Family and the journalism community are mourning the loss of veteran journalist Sidmel Estes, the first woman president of the National Association of Black Journalists. She died at the age of 60 at an Atlanta hospital after suffering from unnamed illnesses, The Root reports.
According to a fundraiser page created by friends, Estes needed help covering medical expenses as she had no health insurance. Her rare illness required expensive treatments. Estes was working as an adjunct professor before her contract was ended when she became too sick to work.
"She has lost her health. She lives in a state that didn't accept the Medicaid expansion under the ACA. And she earned her living in a declining industry that has limited options for senior workers. Declining industry, declining health, and no health care is her triple whammy," wrote Ce Cole Dillon on the fundraiser page.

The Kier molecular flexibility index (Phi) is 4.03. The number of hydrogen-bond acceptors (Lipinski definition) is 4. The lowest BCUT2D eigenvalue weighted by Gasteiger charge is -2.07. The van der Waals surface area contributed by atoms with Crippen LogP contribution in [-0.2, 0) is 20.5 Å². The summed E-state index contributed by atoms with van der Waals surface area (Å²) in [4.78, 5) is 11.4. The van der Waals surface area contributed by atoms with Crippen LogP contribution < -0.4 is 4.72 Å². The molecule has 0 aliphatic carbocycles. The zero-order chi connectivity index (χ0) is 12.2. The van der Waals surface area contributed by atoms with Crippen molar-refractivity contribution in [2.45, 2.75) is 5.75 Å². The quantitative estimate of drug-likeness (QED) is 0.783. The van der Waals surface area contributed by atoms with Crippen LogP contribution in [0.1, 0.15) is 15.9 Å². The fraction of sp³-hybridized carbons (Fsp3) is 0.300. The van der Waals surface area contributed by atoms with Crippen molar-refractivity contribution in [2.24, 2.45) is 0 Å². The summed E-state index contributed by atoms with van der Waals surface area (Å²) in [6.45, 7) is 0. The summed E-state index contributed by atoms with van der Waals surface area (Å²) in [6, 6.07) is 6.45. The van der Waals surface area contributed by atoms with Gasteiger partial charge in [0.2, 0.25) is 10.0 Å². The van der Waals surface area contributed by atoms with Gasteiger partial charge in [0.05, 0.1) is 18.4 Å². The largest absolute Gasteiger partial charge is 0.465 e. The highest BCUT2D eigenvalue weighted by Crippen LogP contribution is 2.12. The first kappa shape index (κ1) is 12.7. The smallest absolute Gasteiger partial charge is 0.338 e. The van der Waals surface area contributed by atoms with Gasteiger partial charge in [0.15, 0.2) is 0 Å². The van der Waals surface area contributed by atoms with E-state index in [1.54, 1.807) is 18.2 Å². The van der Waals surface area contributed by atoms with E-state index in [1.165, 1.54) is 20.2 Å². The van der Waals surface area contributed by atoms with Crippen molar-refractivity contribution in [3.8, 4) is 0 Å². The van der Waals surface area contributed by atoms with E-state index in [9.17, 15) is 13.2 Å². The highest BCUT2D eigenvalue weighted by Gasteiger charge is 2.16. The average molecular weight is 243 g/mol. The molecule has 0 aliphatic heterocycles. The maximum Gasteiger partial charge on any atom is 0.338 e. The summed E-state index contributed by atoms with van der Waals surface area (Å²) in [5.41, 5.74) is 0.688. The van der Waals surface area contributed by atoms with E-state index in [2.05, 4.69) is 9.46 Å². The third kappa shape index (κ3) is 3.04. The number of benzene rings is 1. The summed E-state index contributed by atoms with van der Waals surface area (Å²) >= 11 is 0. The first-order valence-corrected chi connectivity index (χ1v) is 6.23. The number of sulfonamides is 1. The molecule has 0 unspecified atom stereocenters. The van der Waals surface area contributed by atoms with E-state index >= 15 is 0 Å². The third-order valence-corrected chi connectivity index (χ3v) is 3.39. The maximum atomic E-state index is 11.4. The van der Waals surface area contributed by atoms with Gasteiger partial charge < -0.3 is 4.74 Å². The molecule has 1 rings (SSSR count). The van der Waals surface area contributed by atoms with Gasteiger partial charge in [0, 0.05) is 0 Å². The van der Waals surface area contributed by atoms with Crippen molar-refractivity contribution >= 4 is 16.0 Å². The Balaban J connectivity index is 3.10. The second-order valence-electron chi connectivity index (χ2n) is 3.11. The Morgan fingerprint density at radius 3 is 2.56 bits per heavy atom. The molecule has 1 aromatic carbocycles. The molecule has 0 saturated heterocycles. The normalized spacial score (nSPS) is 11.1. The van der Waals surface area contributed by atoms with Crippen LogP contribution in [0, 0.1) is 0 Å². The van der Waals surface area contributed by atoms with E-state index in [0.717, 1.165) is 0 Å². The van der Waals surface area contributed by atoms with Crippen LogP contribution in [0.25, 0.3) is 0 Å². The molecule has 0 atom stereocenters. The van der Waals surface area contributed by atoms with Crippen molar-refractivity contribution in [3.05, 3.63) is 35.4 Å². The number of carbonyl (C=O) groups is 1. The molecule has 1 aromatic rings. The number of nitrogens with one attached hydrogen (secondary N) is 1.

Estes had a long-list of accomplishments in the media filed. She was the co-creator of WAGA-TV's Good Day Atlanta, and worked as the show's executive producer in the 1990s. In 1994, as president of NABJ, she was a co-creator of UNITY conference, which brought together minority journalism associations. Ebony Magazine named her one of the most influential African-Americans in 1993. In recent years, Estes became a media consultant and trainer through her own company called BreakThrough Inc.
"Despite all of those accomplishments, in the last decade the vicissitudes of the journalism industry has left Sidmel as one of many talented people without a place to ply her trade," wrote Dillon on her fundraiser page.
Estes's funeral services will be held Saturday at at Elizabeth Baptist Church, according to the AJC. The money from the fundraiser will now go towards Estes's homegoing services, final expenses and to provide for her sons Joshya and Sidney in this time of difficulty.
Estes was born in Marysville, California, and raised in Atlanta. She is survived by her children. She had been married to B. Garnett Sumpter.
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